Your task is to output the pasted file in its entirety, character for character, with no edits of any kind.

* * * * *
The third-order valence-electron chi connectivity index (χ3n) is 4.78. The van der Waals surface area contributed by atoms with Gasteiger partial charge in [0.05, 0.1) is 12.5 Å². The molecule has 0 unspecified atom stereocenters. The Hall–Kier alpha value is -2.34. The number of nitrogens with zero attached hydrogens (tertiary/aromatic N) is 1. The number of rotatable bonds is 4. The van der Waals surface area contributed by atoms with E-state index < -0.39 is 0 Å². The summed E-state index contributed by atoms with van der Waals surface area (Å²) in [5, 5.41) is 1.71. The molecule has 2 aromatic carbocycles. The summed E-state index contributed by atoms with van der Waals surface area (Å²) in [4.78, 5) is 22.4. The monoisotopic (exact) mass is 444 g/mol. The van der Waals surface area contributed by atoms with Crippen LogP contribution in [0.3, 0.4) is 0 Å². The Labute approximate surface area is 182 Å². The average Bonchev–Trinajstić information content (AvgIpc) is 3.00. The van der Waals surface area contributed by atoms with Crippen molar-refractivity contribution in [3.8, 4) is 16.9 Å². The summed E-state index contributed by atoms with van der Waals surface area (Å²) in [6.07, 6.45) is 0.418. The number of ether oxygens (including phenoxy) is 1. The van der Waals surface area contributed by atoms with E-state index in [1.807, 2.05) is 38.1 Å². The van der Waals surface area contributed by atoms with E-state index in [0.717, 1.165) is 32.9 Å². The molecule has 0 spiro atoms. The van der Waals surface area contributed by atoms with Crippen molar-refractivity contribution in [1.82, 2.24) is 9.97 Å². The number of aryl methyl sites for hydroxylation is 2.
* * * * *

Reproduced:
The third-order valence-electron chi connectivity index (χ3n) is 4.78. The van der Waals surface area contributed by atoms with Gasteiger partial charge in [0.05, 0.1) is 12.5 Å². The molecule has 0 unspecified atom stereocenters. The Hall–Kier alpha value is -2.34. The number of nitrogens with zero attached hydrogens (tertiary/aromatic N) is 1. The number of rotatable bonds is 4. The van der Waals surface area contributed by atoms with E-state index < -0.39 is 0 Å². The summed E-state index contributed by atoms with van der Waals surface area (Å²) in [5, 5.41) is 1.71. The molecule has 2 aromatic carbocycles. The summed E-state index contributed by atoms with van der Waals surface area (Å²) in [4.78, 5) is 22.4. The monoisotopic (exact) mass is 444 g/mol. The van der Waals surface area contributed by atoms with Crippen LogP contribution in [0.3, 0.4) is 0 Å². The Labute approximate surface area is 182 Å². The average Bonchev–Trinajstić information content (AvgIpc) is 3.00. The van der Waals surface area contributed by atoms with Crippen molar-refractivity contribution in [3.8, 4) is 16.9 Å². The summed E-state index contributed by atoms with van der Waals surface area (Å²) in [6.07, 6.45) is 0.418. The number of ether oxygens (including phenoxy) is 1. The van der Waals surface area contributed by atoms with E-state index in [1.807, 2.05) is 38.1 Å². The van der Waals surface area contributed by atoms with E-state index in [0.717, 1.165) is 32.9 Å². The molecule has 0 spiro atoms. The van der Waals surface area contributed by atoms with Crippen molar-refractivity contribution in [1.82, 2.24) is 9.97 Å². The number of aryl methyl sites for hydroxylation is 2.